The Blomme'n Coop

Our Farm = Your Food

Month: July 2015

Growing Days of Summer

This has been another busy week with lots of fun things going on at the farm. One of my favorite things to do this time of year is hop on the “Ranger” with my husband and girls and check cows.  Check out my photos of our cows on pasture, a new load of baby piglets that just arrived and our second cutting of hay.  This is an inside look at where your meat comes from!

These girls love all that green grass in the summertime.  They have lots of shade available to them to keep them cool on these hot summer days.

These girls love green grass in the summertime. They have lots of shade available to them to keep them cool on these hot summer days. One of the biggest challenges this time of year is keeping flies under control . . . they are a real nuisance to cattle.


We were fortunate to have great hay-making weather this week. The hay bales we’re making right now will be fed to our cows this coming winter when they’re not able to be on pasture.


We received the first of two loads of piglets yesterday. These piglets were just weaned and weigh an average of 12.7 pounds. Before the piglets arrive, our barn is power-washed and disinfected to give the piglets the healthiest start possible. We will raise them in our hog barn until they reach market weight this winter. At that point, they will be loaded out and harvested.


How cute are these little guys?! One of the first tasks when receiving piglets is to get them properly sorted. The smallest piglets are sorted off and put together in a pen so that they don’t have to compete for food with the large piglets. Every pen has a heat lamp to keep them warm . . . even in the heat of summer they still need extra heat until they get bigger.


This little guy is anxious to get off the trailer and explore his new home.


Sometimes, you just need a quick power nap!

Sustainable, Responsible and Down Right Green

IMG_2783One of the biggest buzz words in the media right now is “sustainability.” I often read articles or hear talk show hosts talk about “sustainable” or “responsible” food production. It implies that today’s modern farmer is not using sustainable or responsible practices.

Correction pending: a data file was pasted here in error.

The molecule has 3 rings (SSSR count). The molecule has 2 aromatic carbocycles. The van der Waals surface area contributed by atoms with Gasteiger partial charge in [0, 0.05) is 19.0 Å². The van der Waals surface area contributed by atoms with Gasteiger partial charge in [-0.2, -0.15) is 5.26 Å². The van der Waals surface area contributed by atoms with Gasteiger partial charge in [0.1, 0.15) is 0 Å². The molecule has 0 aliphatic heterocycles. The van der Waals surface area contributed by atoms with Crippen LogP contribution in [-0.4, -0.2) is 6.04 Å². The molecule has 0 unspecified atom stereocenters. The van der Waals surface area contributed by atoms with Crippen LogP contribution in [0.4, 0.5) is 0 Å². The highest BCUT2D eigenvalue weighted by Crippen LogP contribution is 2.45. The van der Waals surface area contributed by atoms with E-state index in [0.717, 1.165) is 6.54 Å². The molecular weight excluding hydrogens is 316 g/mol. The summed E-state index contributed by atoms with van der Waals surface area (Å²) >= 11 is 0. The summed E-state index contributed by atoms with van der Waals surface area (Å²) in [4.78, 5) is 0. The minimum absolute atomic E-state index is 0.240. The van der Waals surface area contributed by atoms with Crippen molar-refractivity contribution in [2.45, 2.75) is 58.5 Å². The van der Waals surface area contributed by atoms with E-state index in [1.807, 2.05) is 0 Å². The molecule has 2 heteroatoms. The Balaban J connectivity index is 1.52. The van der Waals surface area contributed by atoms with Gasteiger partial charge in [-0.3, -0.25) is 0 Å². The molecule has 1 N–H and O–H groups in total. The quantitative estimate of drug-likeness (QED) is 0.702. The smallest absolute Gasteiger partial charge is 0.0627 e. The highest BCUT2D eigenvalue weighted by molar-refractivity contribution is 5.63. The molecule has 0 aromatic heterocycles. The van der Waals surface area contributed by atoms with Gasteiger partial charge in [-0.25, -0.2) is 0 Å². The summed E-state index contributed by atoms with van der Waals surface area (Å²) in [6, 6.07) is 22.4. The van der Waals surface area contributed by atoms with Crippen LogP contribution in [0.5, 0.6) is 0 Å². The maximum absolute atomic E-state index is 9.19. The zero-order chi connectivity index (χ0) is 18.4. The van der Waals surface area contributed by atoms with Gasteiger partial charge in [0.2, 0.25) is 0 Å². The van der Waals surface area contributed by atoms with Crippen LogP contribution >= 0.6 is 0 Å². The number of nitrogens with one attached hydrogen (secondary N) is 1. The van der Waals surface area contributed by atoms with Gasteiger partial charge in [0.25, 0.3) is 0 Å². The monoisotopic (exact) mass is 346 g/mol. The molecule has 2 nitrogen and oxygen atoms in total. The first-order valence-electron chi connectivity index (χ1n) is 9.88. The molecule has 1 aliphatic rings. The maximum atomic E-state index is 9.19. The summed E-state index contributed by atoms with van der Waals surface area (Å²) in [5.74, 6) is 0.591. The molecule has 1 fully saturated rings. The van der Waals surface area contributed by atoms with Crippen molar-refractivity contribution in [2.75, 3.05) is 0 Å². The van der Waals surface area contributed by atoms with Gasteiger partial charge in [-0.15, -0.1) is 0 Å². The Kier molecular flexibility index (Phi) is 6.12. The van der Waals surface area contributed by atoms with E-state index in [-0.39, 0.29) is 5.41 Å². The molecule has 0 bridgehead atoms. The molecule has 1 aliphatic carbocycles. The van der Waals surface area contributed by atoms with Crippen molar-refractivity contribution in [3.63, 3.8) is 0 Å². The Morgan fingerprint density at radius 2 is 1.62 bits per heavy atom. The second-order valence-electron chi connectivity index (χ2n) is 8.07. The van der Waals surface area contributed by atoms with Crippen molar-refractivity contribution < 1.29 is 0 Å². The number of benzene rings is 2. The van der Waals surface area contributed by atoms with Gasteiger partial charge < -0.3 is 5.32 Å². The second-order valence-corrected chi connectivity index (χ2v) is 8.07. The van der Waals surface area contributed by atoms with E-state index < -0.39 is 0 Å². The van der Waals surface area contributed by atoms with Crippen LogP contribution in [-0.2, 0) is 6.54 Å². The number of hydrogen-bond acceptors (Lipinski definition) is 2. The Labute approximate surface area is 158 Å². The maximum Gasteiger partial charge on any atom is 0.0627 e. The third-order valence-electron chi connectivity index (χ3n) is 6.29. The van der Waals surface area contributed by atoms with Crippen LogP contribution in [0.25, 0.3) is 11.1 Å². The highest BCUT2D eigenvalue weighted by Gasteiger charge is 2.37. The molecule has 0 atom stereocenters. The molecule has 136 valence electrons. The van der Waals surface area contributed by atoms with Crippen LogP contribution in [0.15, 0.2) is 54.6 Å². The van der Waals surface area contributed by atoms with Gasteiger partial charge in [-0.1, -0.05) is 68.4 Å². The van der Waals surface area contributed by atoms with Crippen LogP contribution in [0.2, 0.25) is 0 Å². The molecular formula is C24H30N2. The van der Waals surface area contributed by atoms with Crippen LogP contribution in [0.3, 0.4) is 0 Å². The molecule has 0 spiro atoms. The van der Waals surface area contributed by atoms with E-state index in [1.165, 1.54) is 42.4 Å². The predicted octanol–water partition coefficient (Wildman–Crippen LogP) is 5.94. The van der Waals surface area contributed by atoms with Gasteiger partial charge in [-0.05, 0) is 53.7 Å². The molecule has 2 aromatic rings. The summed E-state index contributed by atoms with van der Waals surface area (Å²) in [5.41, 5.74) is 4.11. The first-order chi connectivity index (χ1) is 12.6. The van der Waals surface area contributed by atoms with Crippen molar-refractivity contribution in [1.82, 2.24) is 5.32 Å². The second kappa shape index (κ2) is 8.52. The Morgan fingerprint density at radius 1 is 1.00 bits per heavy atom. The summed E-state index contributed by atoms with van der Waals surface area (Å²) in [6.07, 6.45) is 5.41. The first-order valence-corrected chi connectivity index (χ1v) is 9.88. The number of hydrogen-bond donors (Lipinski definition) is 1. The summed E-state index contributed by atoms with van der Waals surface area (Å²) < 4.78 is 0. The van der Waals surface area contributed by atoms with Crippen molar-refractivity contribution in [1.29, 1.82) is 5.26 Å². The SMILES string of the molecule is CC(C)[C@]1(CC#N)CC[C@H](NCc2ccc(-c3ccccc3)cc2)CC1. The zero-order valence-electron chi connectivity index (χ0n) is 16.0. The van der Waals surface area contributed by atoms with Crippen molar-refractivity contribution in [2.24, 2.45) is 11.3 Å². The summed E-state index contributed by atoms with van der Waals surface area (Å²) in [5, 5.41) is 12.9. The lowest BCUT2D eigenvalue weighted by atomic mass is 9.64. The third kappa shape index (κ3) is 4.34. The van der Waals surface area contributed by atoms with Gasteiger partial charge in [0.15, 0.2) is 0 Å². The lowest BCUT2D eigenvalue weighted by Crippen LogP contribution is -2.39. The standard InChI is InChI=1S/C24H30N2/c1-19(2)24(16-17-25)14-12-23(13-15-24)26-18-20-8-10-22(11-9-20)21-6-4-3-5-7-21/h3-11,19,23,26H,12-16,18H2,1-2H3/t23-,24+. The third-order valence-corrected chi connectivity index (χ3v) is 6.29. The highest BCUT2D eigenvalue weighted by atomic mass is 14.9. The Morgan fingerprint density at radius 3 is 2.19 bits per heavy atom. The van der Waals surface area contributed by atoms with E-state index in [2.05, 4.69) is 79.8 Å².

I, for one, am 100% behind sustainable farming. Farmers are the originators of sustainability. It’s very simple; the land is our livelihood. Most farmers’ lifetime goal is to pass the family farm down to the next generation. Farmers have been carrying on for centuries through droughts, floods, devastating disease and all the while learning from the previous generation and making improvements to leave the land better than they found it.

My husband and I are lucky enough to be a part of a farm that’s been in our family since 1935. What I want people to understand is that we see our family’s farm as a true gift; a gift that comes with a lot of responsibility. Of course we want to be profitable because that’s how we survive. But more than anything, we want to take care of our land and livestock so our children can continue the legacy if they so choose.

Today’s farmers are taking better care of the land than ever before. They’re using less chemicals and fertilizers and more conservation practices while getting greater production out of less land. This is because we have access to information that helps us make “sustainable” decisions. It’s not possible to raise crops profitably if we don’t take proper care of the land.

On our farm for example, we currently use conservation practices such as grass seeded waterways, filter strips, tile, buffer strips, terraces, crop rotation, cover crops and no-till practices all for the purpose of minimizing erosion and run-off. All of these things require great effort and money. But it’s important that we implement them in order to preserve the land.

Farmers were “green” long before the term ever became cool. Using manure from livestock to fertilize crops is as green as it gets, people.IMG_2788

There is a whole business sector, particularly in urban areas, whose marketing strategies are focused on “responsibly raised products,” and “sustainable products.” I have to wonder, when was the last time that consumers at these stores actually visited a farm and saw for their own eyes how food is raised instead of just believing everything the media tells them? The practices we use in our fields are far more sustainable than the fertilizer that gets dumped on lawns and golf courses all across America, I assure you.

Farmers are the leaders of sustainable food production. At the end of the day, we all want the same thing – safe, healthy food.

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